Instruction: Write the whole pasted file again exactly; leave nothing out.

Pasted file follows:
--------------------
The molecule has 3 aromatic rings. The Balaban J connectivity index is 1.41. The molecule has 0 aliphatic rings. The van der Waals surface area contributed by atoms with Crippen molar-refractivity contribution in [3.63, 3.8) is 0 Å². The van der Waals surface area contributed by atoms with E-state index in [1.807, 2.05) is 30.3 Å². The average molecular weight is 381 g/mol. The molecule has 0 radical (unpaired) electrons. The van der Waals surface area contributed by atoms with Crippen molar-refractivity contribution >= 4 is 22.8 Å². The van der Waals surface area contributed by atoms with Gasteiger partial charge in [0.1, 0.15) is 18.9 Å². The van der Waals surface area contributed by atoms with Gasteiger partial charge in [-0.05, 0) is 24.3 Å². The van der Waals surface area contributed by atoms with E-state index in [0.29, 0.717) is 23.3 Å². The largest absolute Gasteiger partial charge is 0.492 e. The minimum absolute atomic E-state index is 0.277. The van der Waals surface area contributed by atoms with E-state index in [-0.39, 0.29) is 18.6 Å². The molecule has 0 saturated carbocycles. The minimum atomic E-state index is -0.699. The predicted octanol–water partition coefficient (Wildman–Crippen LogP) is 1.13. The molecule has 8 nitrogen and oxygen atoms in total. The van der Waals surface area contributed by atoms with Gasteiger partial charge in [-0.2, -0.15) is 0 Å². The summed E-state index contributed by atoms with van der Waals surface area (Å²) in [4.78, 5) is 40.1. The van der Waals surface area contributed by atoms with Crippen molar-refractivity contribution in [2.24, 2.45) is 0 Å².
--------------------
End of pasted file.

The molecule has 3 aromatic rings. The Balaban J connectivity index is 1.41. The molecule has 0 aliphatic rings. The van der Waals surface area contributed by atoms with Crippen molar-refractivity contribution in [3.63, 3.8) is 0 Å². The van der Waals surface area contributed by atoms with E-state index in [1.807, 2.05) is 30.3 Å². The average molecular weight is 381 g/mol. The molecule has 0 radical (unpaired) electrons. The van der Waals surface area contributed by atoms with Crippen molar-refractivity contribution >= 4 is 22.8 Å². The van der Waals surface area contributed by atoms with Gasteiger partial charge in [0.1, 0.15) is 18.9 Å². The van der Waals surface area contributed by atoms with Gasteiger partial charge in [-0.05, 0) is 24.3 Å². The van der Waals surface area contributed by atoms with E-state index in [0.29, 0.717) is 23.3 Å². The largest absolute Gasteiger partial charge is 0.492 e. The minimum absolute atomic E-state index is 0.277. The van der Waals surface area contributed by atoms with E-state index in [-0.39, 0.29) is 18.6 Å². The molecule has 0 saturated carbocycles. The minimum atomic E-state index is -0.699. The predicted octanol–water partition coefficient (Wildman–Crippen LogP) is 1.13. The molecule has 8 nitrogen and oxygen atoms in total. The van der Waals surface area contributed by atoms with Gasteiger partial charge in [-0.2, -0.15) is 0 Å². The summed E-state index contributed by atoms with van der Waals surface area (Å²) in [4.78, 5) is 40.1. The van der Waals surface area contributed by atoms with Crippen molar-refractivity contribution in [2.24, 2.45) is 0 Å².